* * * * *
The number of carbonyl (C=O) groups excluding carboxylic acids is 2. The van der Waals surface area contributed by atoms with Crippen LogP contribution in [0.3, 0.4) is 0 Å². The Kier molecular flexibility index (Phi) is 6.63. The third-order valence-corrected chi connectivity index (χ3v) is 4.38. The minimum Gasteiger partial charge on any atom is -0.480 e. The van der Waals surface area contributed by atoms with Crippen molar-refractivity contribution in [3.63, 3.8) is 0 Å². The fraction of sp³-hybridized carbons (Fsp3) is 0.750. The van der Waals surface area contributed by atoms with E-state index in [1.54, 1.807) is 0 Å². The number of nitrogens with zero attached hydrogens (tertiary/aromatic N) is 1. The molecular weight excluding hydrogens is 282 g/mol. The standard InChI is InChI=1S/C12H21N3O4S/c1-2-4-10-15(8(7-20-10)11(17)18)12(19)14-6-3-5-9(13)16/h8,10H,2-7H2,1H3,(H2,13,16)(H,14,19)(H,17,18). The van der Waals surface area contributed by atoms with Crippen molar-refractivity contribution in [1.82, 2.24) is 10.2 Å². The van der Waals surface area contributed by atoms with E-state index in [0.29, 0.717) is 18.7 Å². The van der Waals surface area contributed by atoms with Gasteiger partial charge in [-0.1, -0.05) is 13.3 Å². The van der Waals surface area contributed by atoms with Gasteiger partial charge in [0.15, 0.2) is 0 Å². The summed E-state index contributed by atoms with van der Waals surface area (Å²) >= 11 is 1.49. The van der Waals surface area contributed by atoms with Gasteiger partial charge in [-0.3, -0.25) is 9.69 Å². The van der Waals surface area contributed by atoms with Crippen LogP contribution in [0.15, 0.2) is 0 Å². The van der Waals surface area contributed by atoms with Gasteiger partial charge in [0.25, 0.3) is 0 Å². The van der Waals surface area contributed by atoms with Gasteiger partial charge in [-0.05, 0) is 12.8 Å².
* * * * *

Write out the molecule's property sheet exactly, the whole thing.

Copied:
The number of carbonyl (C=O) groups excluding carboxylic acids is 2. The van der Waals surface area contributed by atoms with Crippen LogP contribution in [0.3, 0.4) is 0 Å². The Kier molecular flexibility index (Phi) is 6.63. The third-order valence-corrected chi connectivity index (χ3v) is 4.38. The minimum Gasteiger partial charge on any atom is -0.480 e. The van der Waals surface area contributed by atoms with Crippen molar-refractivity contribution in [3.63, 3.8) is 0 Å². The fraction of sp³-hybridized carbons (Fsp3) is 0.750. The van der Waals surface area contributed by atoms with E-state index in [1.54, 1.807) is 0 Å². The number of nitrogens with zero attached hydrogens (tertiary/aromatic N) is 1. The molecular weight excluding hydrogens is 282 g/mol. The standard InChI is InChI=1S/C12H21N3O4S/c1-2-4-10-15(8(7-20-10)11(17)18)12(19)14-6-3-5-9(13)16/h8,10H,2-7H2,1H3,(H2,13,16)(H,14,19)(H,17,18). The van der Waals surface area contributed by atoms with Crippen molar-refractivity contribution in [1.82, 2.24) is 10.2 Å². The van der Waals surface area contributed by atoms with E-state index in [0.29, 0.717) is 18.7 Å². The van der Waals surface area contributed by atoms with Gasteiger partial charge in [-0.1, -0.05) is 13.3 Å². The van der Waals surface area contributed by atoms with Gasteiger partial charge in [0.15, 0.2) is 0 Å². The summed E-state index contributed by atoms with van der Waals surface area (Å²) >= 11 is 1.49. The van der Waals surface area contributed by atoms with Gasteiger partial charge in [-0.3, -0.25) is 9.69 Å². The van der Waals surface area contributed by atoms with Crippen LogP contribution in [0.15, 0.2) is 0 Å². The van der Waals surface area contributed by atoms with Gasteiger partial charge in [0.25, 0.3) is 0 Å². The van der Waals surface area contributed by atoms with Gasteiger partial charge in [-0.05, 0) is 12.8 Å².